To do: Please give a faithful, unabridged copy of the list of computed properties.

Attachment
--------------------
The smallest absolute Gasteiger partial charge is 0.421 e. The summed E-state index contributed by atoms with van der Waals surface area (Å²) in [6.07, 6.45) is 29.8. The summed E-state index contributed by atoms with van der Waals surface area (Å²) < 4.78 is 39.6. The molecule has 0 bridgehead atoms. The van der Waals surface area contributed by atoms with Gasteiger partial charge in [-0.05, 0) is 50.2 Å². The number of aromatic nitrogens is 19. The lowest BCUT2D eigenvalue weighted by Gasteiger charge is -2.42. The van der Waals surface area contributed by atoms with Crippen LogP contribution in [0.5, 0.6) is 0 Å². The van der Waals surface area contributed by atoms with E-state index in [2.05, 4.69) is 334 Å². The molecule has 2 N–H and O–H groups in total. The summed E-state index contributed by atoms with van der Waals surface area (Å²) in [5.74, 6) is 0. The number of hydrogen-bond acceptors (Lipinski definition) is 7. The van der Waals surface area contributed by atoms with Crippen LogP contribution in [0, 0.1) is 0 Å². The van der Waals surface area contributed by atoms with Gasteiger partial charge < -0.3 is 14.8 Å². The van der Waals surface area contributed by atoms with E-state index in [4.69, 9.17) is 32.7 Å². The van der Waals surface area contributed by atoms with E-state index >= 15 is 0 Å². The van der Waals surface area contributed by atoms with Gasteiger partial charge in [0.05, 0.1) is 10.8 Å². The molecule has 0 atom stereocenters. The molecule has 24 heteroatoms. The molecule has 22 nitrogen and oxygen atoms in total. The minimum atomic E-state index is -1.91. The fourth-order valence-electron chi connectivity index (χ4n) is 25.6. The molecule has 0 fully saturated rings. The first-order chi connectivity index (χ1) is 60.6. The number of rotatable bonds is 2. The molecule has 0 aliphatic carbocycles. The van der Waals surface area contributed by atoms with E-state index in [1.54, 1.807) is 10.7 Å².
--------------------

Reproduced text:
The smallest absolute Gasteiger partial charge is 0.421 e. The summed E-state index contributed by atoms with van der Waals surface area (Å²) in [6.07, 6.45) is 29.8. The summed E-state index contributed by atoms with van der Waals surface area (Å²) < 4.78 is 39.6. The molecule has 0 bridgehead atoms. The van der Waals surface area contributed by atoms with Gasteiger partial charge in [-0.05, 0) is 50.2 Å². The number of aromatic nitrogens is 19. The lowest BCUT2D eigenvalue weighted by Gasteiger charge is -2.42. The van der Waals surface area contributed by atoms with Crippen LogP contribution in [0.5, 0.6) is 0 Å². The van der Waals surface area contributed by atoms with E-state index in [2.05, 4.69) is 334 Å². The molecule has 2 N–H and O–H groups in total. The summed E-state index contributed by atoms with van der Waals surface area (Å²) in [5.74, 6) is 0. The number of hydrogen-bond acceptors (Lipinski definition) is 7. The van der Waals surface area contributed by atoms with Crippen LogP contribution in [0, 0.1) is 0 Å². The van der Waals surface area contributed by atoms with Gasteiger partial charge < -0.3 is 14.8 Å². The van der Waals surface area contributed by atoms with E-state index in [4.69, 9.17) is 32.7 Å². The van der Waals surface area contributed by atoms with E-state index >= 15 is 0 Å². The van der Waals surface area contributed by atoms with Gasteiger partial charge in [0.05, 0.1) is 10.8 Å². The molecule has 0 atom stereocenters. The molecule has 24 heteroatoms. The molecule has 22 nitrogen and oxygen atoms in total. The minimum atomic E-state index is -1.91. The fourth-order valence-electron chi connectivity index (χ4n) is 25.6. The molecule has 0 fully saturated rings. The first-order chi connectivity index (χ1) is 60.6. The number of rotatable bonds is 2. The molecule has 0 aliphatic carbocycles. The van der Waals surface area contributed by atoms with E-state index in [1.54, 1.807) is 10.7 Å².